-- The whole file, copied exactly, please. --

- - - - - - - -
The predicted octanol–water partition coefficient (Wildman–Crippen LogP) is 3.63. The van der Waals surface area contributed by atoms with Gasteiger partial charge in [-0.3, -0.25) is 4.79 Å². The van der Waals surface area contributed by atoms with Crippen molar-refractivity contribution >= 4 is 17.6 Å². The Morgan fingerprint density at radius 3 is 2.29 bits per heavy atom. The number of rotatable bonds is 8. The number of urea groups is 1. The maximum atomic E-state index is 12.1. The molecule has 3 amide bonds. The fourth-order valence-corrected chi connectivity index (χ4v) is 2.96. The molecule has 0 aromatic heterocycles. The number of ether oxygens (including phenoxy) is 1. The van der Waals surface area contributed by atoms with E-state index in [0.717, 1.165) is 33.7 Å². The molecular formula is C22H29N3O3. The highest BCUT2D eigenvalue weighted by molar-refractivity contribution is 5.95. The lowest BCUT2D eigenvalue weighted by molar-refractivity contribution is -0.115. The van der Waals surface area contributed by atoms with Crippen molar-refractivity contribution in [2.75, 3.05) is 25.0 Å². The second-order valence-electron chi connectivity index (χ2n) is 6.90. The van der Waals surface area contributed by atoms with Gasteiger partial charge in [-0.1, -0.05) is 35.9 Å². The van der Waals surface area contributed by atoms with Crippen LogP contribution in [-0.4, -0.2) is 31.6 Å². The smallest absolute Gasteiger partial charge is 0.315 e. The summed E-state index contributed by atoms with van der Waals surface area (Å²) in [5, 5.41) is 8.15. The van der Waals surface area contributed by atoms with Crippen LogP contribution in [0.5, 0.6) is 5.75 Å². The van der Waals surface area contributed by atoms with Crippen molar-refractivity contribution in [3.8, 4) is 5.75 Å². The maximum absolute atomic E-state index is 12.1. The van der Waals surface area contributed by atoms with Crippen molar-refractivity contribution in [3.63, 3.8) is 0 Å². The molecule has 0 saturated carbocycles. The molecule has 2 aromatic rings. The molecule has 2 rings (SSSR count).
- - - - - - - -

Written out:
The predicted octanol–water partition coefficient (Wildman–Crippen LogP) is 3.63. The van der Waals surface area contributed by atoms with Gasteiger partial charge in [-0.3, -0.25) is 4.79 Å². The van der Waals surface area contributed by atoms with Crippen molar-refractivity contribution >= 4 is 17.6 Å². The Morgan fingerprint density at radius 3 is 2.29 bits per heavy atom. The number of rotatable bonds is 8. The number of urea groups is 1. The maximum atomic E-state index is 12.1. The molecule has 3 amide bonds. The fourth-order valence-corrected chi connectivity index (χ4v) is 2.96. The molecule has 0 aromatic heterocycles. The number of ether oxygens (including phenoxy) is 1. The van der Waals surface area contributed by atoms with E-state index in [0.717, 1.165) is 33.7 Å². The molecular formula is C22H29N3O3. The highest BCUT2D eigenvalue weighted by molar-refractivity contribution is 5.95. The lowest BCUT2D eigenvalue weighted by molar-refractivity contribution is -0.115. The van der Waals surface area contributed by atoms with Crippen molar-refractivity contribution in [2.75, 3.05) is 25.0 Å². The second-order valence-electron chi connectivity index (χ2n) is 6.90. The van der Waals surface area contributed by atoms with Gasteiger partial charge in [-0.1, -0.05) is 35.9 Å². The van der Waals surface area contributed by atoms with Crippen LogP contribution in [-0.4, -0.2) is 31.6 Å². The smallest absolute Gasteiger partial charge is 0.315 e. The summed E-state index contributed by atoms with van der Waals surface area (Å²) in [5, 5.41) is 8.15. The van der Waals surface area contributed by atoms with Crippen LogP contribution in [0.5, 0.6) is 5.75 Å². The van der Waals surface area contributed by atoms with Crippen molar-refractivity contribution in [3.8, 4) is 5.75 Å². The maximum absolute atomic E-state index is 12.1. The van der Waals surface area contributed by atoms with Crippen molar-refractivity contribution in [3.63, 3.8) is 0 Å². The molecule has 0 saturated carbocycles. The molecule has 2 aromatic rings. The molecule has 2 rings (SSSR count).